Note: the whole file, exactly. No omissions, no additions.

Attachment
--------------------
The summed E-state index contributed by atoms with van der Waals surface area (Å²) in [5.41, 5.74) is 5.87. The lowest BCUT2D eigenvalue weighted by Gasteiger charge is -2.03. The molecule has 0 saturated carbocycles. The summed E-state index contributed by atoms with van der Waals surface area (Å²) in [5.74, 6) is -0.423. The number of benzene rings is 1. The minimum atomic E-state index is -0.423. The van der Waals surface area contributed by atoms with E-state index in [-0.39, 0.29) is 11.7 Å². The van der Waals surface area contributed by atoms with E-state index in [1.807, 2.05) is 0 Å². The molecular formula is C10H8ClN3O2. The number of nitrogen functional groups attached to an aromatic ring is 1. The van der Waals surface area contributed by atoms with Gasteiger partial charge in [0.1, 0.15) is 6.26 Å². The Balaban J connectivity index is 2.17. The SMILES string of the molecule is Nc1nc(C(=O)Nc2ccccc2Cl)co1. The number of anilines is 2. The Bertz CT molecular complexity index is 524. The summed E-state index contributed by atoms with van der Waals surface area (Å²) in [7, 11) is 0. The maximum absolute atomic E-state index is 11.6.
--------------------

The summed E-state index contributed by atoms with van der Waals surface area (Å²) in [5.41, 5.74) is 5.87. The lowest BCUT2D eigenvalue weighted by Gasteiger charge is -2.03. The molecule has 0 saturated carbocycles. The summed E-state index contributed by atoms with van der Waals surface area (Å²) in [5.74, 6) is -0.423. The number of benzene rings is 1. The minimum atomic E-state index is -0.423. The van der Waals surface area contributed by atoms with E-state index in [-0.39, 0.29) is 11.7 Å². The van der Waals surface area contributed by atoms with E-state index in [1.807, 2.05) is 0 Å². The molecular formula is C10H8ClN3O2. The number of nitrogen functional groups attached to an aromatic ring is 1. The van der Waals surface area contributed by atoms with Gasteiger partial charge in [0.1, 0.15) is 6.26 Å². The Balaban J connectivity index is 2.17. The SMILES string of the molecule is Nc1nc(C(=O)Nc2ccccc2Cl)co1. The number of anilines is 2. The Bertz CT molecular complexity index is 524. The summed E-state index contributed by atoms with van der Waals surface area (Å²) in [7, 11) is 0. The maximum absolute atomic E-state index is 11.6.